Partagas Serie E No. 2 - Chalmers Appassimento 2017 - Yamazaki 12-Year-Old
Rob kindly dropped off a small bag of mixed smokes for Kenfessions last week. Unfortunately, he’d picked up the wrong bag, so I have a mix of seconds – whose, we have no idea. We decided to give it a go, even though some are unbanded and we have no idea what they are.
This one, the Partagas Serie E No. 2, we could tell. It did have a split wrapper near the foot but in the end, this seemed to have little effect. It smoked very well, kicking off with an immediate and lovely note of cream and toffee. Some spices and then it moved to more earthy and eventually slightly mushroomy notes. Finally, a hint of caramel. So certainly a cigar with plenty of evolution throughout. Good complexity. Very pleasing soft smoke. There were also some notes of espresso in the latter parts though at times, this verged on a slightly stale coffee character, which was not positive. But overall, the flavours are very appealing.
Most notable feature was that it smoked extremely slowly. Closer to three hours, than two. Ideal for watching the Ashes (that would be the cricket Ashes, not the cigar’s ashes). For me, I thoroughly enjoyed it (both the Ashes and the cigar). 91.
For the technically minded, 5 ½ inches with a ring gauge of 54, making it the fattest of all the Partagas range, I believe. So, bigger than I like but one tries to overcome. I understand that it was included in the alphabet soup of Partagas cigars in 2011, introduced at the XIIIth Havana Festival. A worthwhile addition. Boxes are five and 25.
The tobacco used is sourced from the famous Vuelta Abajo region.
Drinks? I did pick up a bottle of Cognac, given some of the recent chatter on the forum but then I thought, no, something left field and something really good (not to say the Cognac would not have been but perhaps another time). So, the Chalmers Appassimento 2017 and a cracking Japanese whisky, the Yamazaki 12-Year-Old.
The Chalmers Appassimento 2017 is a dessert style wine which comes in half bottles ($48). From the Lambrusco grape (Lambrusco Maestri) grown at Merbein. The grapes are sun-dried on traditional sultana racks before being made into wine. Naturally, this tends to desiccate them and apparently, there are 1.5 kgs of grapes in every half bottle. It may work better with a good cheese or dark chocolate but it was not bad with this cigar. It had chocolate and aniseed flavours, a hint of green leaf and herbs. Lovely supple texture. I liked the palate more than the nose. Plenty of sweetness but it was nicely balanced. 88.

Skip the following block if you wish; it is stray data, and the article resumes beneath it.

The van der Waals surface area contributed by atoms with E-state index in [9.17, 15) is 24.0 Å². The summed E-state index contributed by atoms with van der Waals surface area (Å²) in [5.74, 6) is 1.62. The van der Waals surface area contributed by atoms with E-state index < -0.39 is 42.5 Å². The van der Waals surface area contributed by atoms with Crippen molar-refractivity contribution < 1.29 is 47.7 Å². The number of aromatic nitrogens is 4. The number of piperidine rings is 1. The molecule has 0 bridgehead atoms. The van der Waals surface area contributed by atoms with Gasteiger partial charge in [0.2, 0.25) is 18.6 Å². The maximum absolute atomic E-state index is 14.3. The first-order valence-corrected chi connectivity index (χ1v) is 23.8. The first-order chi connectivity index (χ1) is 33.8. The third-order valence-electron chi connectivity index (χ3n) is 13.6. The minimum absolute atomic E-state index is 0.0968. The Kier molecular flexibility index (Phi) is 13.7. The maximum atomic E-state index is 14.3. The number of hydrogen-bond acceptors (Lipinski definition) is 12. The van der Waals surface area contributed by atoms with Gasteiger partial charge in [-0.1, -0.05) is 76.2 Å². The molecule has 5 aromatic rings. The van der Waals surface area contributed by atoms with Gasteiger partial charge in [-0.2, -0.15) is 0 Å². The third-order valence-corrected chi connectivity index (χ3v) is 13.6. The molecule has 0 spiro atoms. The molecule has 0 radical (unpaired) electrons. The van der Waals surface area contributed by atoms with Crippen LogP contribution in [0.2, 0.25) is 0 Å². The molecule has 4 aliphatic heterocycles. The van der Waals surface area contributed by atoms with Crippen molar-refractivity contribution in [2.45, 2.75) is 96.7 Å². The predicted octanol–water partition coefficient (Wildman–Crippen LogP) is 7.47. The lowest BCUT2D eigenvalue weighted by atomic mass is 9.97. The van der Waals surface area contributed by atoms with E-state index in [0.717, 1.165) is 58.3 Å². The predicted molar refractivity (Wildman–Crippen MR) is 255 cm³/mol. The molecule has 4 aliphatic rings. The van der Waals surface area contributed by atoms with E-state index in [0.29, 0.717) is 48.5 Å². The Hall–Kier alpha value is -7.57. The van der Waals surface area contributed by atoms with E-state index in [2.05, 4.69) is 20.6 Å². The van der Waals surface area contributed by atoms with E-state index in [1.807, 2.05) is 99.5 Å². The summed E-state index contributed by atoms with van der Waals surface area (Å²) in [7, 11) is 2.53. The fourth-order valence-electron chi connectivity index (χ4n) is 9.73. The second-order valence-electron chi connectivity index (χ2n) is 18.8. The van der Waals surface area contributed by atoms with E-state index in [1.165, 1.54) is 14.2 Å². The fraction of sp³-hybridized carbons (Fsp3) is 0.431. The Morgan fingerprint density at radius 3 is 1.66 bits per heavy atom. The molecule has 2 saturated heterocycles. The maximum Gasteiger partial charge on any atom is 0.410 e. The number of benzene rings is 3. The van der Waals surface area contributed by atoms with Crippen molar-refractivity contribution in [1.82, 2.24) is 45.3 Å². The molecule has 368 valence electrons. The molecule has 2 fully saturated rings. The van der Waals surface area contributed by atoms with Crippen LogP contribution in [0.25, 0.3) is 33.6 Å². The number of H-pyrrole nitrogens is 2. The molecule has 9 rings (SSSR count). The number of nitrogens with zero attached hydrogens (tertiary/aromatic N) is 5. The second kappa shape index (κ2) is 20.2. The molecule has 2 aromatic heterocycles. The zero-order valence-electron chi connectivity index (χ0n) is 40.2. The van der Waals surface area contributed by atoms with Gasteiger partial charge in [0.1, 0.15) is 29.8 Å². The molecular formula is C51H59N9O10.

Next, the Yamazaki 12-Year-Old. Honey, cinnamon, peaches, hints of toffee. A wonderfully complex malt. Great stuff. A hint of white chocolate. A good spirity note, with a touch of fire, but balanced, smooth and very long. A really superb malt and a cracking match. That little note of honey in both the cigar and the whisky really tied them together well. 96+.
I did run into a couple of issues when I pulled this out. It was a bottle I have had in the back of the cupboard for quite a while, just as well. When a friend saw it, his immediate reaction was, ‘no, don’t just open it to drink it. Too expensive’.
This reluctance was because of both the shortage of top Japanese whiskies at the moment and the huge prices that come with them. I don’t buy with the intention of reselling, so I have no idea what he thought I was going to do with it, if not drink it. Perhaps he felt the occasion not special enough. Then again, this sort of whisky and a good cigar, make any occasion a bit special. Given that it was an older bottle, purchased a while back, I have no doubt I paid far less, far far less, than the A$350 they want today.
The next issue I had was when I started to look up some info on it. There were numerous references to it being discontinued. Which would make this a bit moot. Many top Japanese whiskies have been discontinued, thanks to shortages from the worldwide demand. Non-age-statement whiskies have become much more common as, despite the construction of numerous new distilleries, Japan doesn’t have the necessary aged material and won’t for many years.
If you think there is a problem now, in less than two weeks (time of writing), the Rugby World Cup kicks off in Japan, bringing with it a great many well-heeled visitors who are expecting to drink and buy the best Japanese whiskies. I've got mates who are more excited about the whisky tastings they think they have arranged than the games (well, you would be too, if you were a Wallaby fan). Even worse, next year Tokyo hosts the Olympics. Stock up soon or say goodbye for many years.
But I digress. The good news is that all information suggests that the Yamazaki 12-Year-Old has not been discontinued, but of course, that does not mean it will not in the near future. And as pleasant as the Chalmers was, the Yamazaki was the preferred match. A stunner.